A Treatise On Inside-The-Park Home Runs

I fully expect someone to accuse me of trolling here. Yesterday, I mentioned the walk-off inside-the-park home run by Tyler Naquin of the Cleveland Indians and said that the last time an Indian had done that was 100 years ago. I did not do that to poke a stick at the reader in Houston who is THE MAVEN of sports history/sports stats. He has to have a dedicated server to keep track of all those stats; if he has them all in his head, then he has a 40-acre brain.

I mention this because I indeed got an e-mail from him about than 2 hours after the rant was posted on the website. Here is a ton of info about inside-the-park home runs, walk-off inside-the-park home runs and related stuff courtesy of the Houston Sports Maven:

    In the early days of baseball with the large dimensions of many of the stadiums, inside-the-parkers were plentiful with Jesse Burkett hitting 55, Wahoo Sam Crawford hitting 51, Tommy Leach hitting 48, and the Georgia Peach and Honus Wagner both hitting 46.

    However, since WW2, Willie Wilson is the leader with just 13. Wahoo hit 12 himself in 1901.

      Of the over 230,000 HRs hit since the end of WW2, about one in every 162 was an inside-the-parker.

    18 players have hit two insiders in one game with Dick Allen (1972 for Chisox) and Greg Gagne (1986 for Minny) being the only ones to do so since the end of WW2.

      There have been 6 walk-off insiders since 1990.

      10 insiders have been hit in the WS with Alcides Escobar (KC) being the last to do so in Game 1 of last year’s WS vs. the Mets.

    The most exciting play in baseball is the inside-the-park grand-slam in which there have been about 225.

    The only one of those which was a walk-off was on July 25, 1956 by Roberto Clemente of the Bucs vs. the Cubs in a 9-8 Bucco win at Forbes Field.

Let me channel the late Paul Harvey here and say:

“And now you know … the rest of the story.”

The life-story of Todd Marinovich has not been happy or uplifting to say the least. He was prepped by his father from his early years to be a “super-quarterback”; the hype and expectations for his career in the NFL – where he was supposed to be dominant – had to have been an enormous burden. Marinovich was drafted by the Raiders in the 90s and his career consisted of 8 games over 2 seasons. None of his stats was impressive. Last week, Todd Marinovich’s life sank to a new low; is it rock-bottom?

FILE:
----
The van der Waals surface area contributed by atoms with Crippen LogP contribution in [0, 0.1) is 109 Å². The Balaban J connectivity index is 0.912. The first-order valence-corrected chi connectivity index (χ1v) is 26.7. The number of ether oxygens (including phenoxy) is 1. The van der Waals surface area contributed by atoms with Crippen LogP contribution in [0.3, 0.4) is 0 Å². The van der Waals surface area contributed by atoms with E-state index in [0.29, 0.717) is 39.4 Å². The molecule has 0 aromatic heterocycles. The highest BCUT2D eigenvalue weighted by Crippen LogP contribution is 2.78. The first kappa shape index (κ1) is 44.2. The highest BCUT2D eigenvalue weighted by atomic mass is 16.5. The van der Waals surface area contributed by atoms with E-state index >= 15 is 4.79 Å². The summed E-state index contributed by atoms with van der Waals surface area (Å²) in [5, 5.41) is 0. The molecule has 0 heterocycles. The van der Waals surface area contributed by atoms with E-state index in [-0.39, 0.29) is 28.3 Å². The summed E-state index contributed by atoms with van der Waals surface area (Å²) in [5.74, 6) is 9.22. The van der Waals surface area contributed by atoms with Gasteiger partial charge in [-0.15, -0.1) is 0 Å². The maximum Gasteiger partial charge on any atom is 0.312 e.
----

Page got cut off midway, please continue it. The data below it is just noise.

Marinovich was arrested in Irvine, CA and cited “for multiple offenses after being found naked and being in possession of drugs.” According to the local gendarmes, they had a report of a naked man on a walking trail and in response to that report they found a naked man – allegedly Marinovich – walking through someone’s backyard and that the man had both marijuana and meth in a bag with him.

This is not Marinovich’s first interaction with the police with regard to drugs. At one point, he was arrested for growing his own crop of marijuana at a time before anyone thought that might become a legalized activity in the US. He also has been arrested over the years for possession of heroin, meth and cocaine in separate incidents. Last week’s incident adds “wandering naked in public” to the repertoire. Marinovich is 47 years old; he is no longer a child or a young man who will someday grow up. Maybe this event will be the thing that propels him into a rehab regimen that will stick; on the other hand, maybe he is beyond the reach of rehabilitation and this is who he is and who he is going to continue to be. Stay tuned …

That arrest report brings to mind the pants-dropping event at the recently completed Olympics in Rio. If you did not hear about it, let me summarize for you:

    A Mongolian wrestler – Mandakhnaran Ganzorig – was leading an Uzbek wrestler by a score of 7-6 with less than 10 seconds left in the match. The match would determine the bronze medal for that weight class.

    Ganzorig began waving his arms at the Uzbek opponent and ran around the mat. The time ran out; Ganzorig fell to the mat and his coaches ran out and draped him in the Mongolian flag. All seemed right with the world…

    The judges then penalized Ganzorig 1-point for “fleeing the hold” and not competing for the final seconds of the match. Evidently, that is within their prerogative; I am not a wrestling judge. That tied the score at 7-7.

    The Mongolian coaches filed a protest. However, when the judges over-ruled the protest, that cost Ganzorig one more point and now the Uzbek wrestler was declared the winner – and bronze medal recipient – by a score of 8-7.

All of that is what led up to the trouser-dropping … One of the Mongolian coaches went to the judges’ table, stripped off his shirt, took off his pants, picked up his clothing and unceremoniously dumped it on the judges’ table. He refused to leave the mat or the venue until the security folks at the venue escorted him away.

Somewhere, someone in the WWE has taken note of all this and is figuring out how to turn this into part of a WWE pay-per-view extravaganza. You just know it …

Finally, Dwight Perry of the Seattle Times has found another nexus between the world of politics and the world of sports:

“Republican presidential nominee Donald Trump is on his third campaign manager in three months.

“Somewhere, George Steinbrenner and Billy Martin just can’t stop smiling.”

But don’t get me wrong, I love sports………